U.S. Sen. Roger Wicker (R-Miss.) will convene a hearing at 9:45 a.m. on Thursday, April 12, 2018, entitled “Are We Ready for the Next Hurricane Season? Status of Preparation and Response Capabilities for 2018.” The hearing will examine the status of local and federal agencies’ recovery from the 2017 Atlantic hurricane season, and ongoing preparation for the 2018 season.
Panel 1 (testimony only):
- Mr. Chuck Lindsey, City Manager, Marathon, Florida
- Mr. Jamie Miller, Deputy Director for Governmental Affairs and Chief Innovation Officer, Mississippi Development Authority
- Ms. Jennifer Pipa, Regional Chief Executive Officer, American Red Cross of Central Florida
Panel 2 (testimony followed by questions):
- Rear Admiral Tim Gallaudet, Ph.D., USN Ret., Assistant Secretary of Commerce for Oceans and Atmosphere and Acting Under Secretary of Commerce for Oceans and Atmosphere, National Oceanic and Atmospheric Administration
- Rear Admiral Linda Fagan, Deputy Commandant for Operations, Policy, and Capabilities, U.S. Coast Guard
- T. Bella Dinh-Zarr, Ph.D., Member, National Transportation Safety Board
*Witness lists subject to change.
Thursday, April 12, 2018
This hearing will take place in Russell Senate Office Building, Room 253. Witness testimony, opening statements, and a live video of the hearing will be available on www.commerce.senate.gov.
Thank you, Mr. Chairman. The last time we discussed hurricanes in this committee was in May of 2016.
So, here we are with hurricane season nipping at our heels again. At the same time we’re still actively recovering from the busy and deadly 2017 season.
Today, we’re going to examine what’s gone wrong, what’s gone right and what can be done better.
And as we’re all very well aware, there are some areas where we can and must do better.
Delays by FEMA to reimburse local governments have been completely unacceptable.
Local governments are financially struggling to recover from Hurricane Irma, while at the same time still waiting for funds related to Hurricane Matthew and Hermine, which hit Florida over sixteen months ago.
Six months after Hurricane Irma, some counties have yet to see a dime of the FEMA reimbursements they were promised.
Our communities are cash-strapped and in need of federal funds in order to continue their recovery efforts and prepare for the upcoming hurricane season less than two months away. They can’t do that the way things are currently going.
Florida’s citrus farmers, too, need to make decisions about harvesting and planting, but they’re still waiting for the USDA to allocate the over two billion dollars Congress provided in February.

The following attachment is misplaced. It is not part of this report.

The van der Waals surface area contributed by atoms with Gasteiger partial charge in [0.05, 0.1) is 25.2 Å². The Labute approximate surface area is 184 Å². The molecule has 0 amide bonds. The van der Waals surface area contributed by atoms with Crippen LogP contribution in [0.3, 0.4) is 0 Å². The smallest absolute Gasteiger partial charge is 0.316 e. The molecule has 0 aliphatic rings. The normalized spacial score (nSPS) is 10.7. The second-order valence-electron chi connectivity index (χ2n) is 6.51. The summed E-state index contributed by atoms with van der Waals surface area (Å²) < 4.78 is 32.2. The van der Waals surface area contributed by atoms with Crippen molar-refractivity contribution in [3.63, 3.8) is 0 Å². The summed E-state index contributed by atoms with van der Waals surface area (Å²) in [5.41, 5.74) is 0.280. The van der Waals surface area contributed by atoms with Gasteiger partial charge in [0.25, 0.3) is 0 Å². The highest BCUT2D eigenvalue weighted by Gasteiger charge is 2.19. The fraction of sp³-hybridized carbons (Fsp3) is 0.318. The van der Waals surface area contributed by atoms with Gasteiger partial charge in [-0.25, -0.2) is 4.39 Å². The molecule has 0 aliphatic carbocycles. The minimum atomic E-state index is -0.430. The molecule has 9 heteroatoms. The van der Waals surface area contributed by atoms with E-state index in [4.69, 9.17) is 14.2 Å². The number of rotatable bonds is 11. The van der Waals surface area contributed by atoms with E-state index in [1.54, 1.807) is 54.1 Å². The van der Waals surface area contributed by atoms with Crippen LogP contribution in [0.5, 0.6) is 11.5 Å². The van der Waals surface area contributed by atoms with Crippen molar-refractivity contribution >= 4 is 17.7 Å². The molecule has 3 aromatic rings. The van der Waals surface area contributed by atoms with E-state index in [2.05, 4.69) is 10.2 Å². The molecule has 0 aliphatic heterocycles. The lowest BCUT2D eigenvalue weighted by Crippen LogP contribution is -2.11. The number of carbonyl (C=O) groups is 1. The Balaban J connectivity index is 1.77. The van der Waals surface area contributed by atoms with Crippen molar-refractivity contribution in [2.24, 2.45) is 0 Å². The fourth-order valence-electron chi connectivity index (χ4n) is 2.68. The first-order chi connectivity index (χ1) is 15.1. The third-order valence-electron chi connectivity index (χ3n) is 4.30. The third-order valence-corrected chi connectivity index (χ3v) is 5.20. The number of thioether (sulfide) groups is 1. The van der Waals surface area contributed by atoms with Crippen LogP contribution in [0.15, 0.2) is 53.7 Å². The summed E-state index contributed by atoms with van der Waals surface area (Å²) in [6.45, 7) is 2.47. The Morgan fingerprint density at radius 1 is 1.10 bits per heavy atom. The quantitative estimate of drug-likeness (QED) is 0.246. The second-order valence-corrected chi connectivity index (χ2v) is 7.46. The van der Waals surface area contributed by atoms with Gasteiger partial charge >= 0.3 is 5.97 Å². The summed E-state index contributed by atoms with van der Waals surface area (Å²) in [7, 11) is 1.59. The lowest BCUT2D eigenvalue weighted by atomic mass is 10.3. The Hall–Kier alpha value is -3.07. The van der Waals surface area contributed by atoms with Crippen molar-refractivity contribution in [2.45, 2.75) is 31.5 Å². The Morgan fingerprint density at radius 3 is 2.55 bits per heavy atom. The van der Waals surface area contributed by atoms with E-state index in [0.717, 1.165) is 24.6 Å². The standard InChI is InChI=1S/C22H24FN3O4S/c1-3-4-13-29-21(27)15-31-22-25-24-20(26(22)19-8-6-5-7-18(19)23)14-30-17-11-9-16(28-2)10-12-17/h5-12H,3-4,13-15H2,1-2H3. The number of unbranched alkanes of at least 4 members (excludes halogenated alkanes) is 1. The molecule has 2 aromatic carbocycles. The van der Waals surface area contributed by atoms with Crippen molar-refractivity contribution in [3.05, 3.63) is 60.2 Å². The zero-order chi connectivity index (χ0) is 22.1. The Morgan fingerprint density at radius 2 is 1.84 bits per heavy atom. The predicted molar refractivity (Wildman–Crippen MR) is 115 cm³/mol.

And the two hundred million dollars we appropriated to address fishery disasters and the eighteen million dollars to address the canals littered with debris in places like the Florida Keys is sitting at the Department of Treasury as NOAA’s plan to get it out the door awaits approval from the White House Office of Management and Budget.
This funding was intended to help people, not to be mired in a sea of bureaucratic red tape.
Or, take the Army Corps of Engineers, who have reportedly been moving workers out of Puerto Rico before power is fully restored.
Suffice to say, we can do better. And we must.
That’s why we’ve asked to hear directly from both folks who are on the ground and those who head agencies here in Washington that are involved in hurricane assistance, recovery and preparedness efforts.
First, I’d like to welcome a couple of our witnesses from Florida.
Chuck Lindsey is the city manager for Marathon, Florida—a city working to return to normalcy after Hurricane Irma slammed into the Florida Keys. Welcome, Chuck.
Jennifer Pipa is a regional chief executive officer of the Red Cross and lives in Tampa. Jennifer deployed to Houston following Hurricane Harvey—then one week later to Florida for Irma response—and then to Puerto Rico after Hurricane Maria. It’s certainly rare that we have someone before us who witnessed the devastation in all three locations and played a key role in delivering disaster relief. Ms. Pipa, we look forward to hearing from you.
I’m also anxious to hear from Admiral Gallaudet on NOAA’s next steps now that Congress has given the agency the funding to purchase a Hurricane Hunter replacement jet.
And finally, I want to hear from NTSB Board Member Bella Dinh-Zarr about any progress that’s been made to implement recommendations stemming from the investigation into the sinking of the El Faro cargo ship, which tragically was lost during Hurricane Joaquin in 2015.
Rochelle Hamm is in the audience today to honor her husband Frank’s memory – an El Faro crew member. Since his death, Mrs. Hamm and the other El Faro families have left no stone unturned to improve maritime safety.
Like the families, I too think we need to do a better job of making sure ships have access to the most up-to-date weather information, they have the best lifeboats and lifesaving equipment and that vessels are properly inspected.
Welcome, Ms. Hamm.
Thank you to our witnesses. And thank you to Chairman Thune and to Senator Wicker for holding this very important hearing. With that, I’ll turn it over to our local impact panel.
Witness Panel 1
Mr. Chuck LindseyCity ManagerMarathon, Florida
Mr. Jamie MillerDeputy Director for Governmental Affairs and Chief Innovation OfficerMississippi Development Authority
Ms. Jennifer PipaRegional Chief Executive OfficerAmerican Red Cross of Central Florida
Witness Panel 2
Rear Admiral Tim Gallaudet USN (Ret.) Ph.D.Assistant Secretary of Commerce for Oceans and Atmosphere and Acting Under Secretary of Commerce for Oceans and AtmosphereNational Oceanic and Atmospheric Administration
Rear Admiral Linda FaganDeputy Commandant for Operations, Policy, and CapabilitiesU.S. Coast Guard
T. Bella Dinh-Zarr Ph.D.MemberNational Transportation Safety Board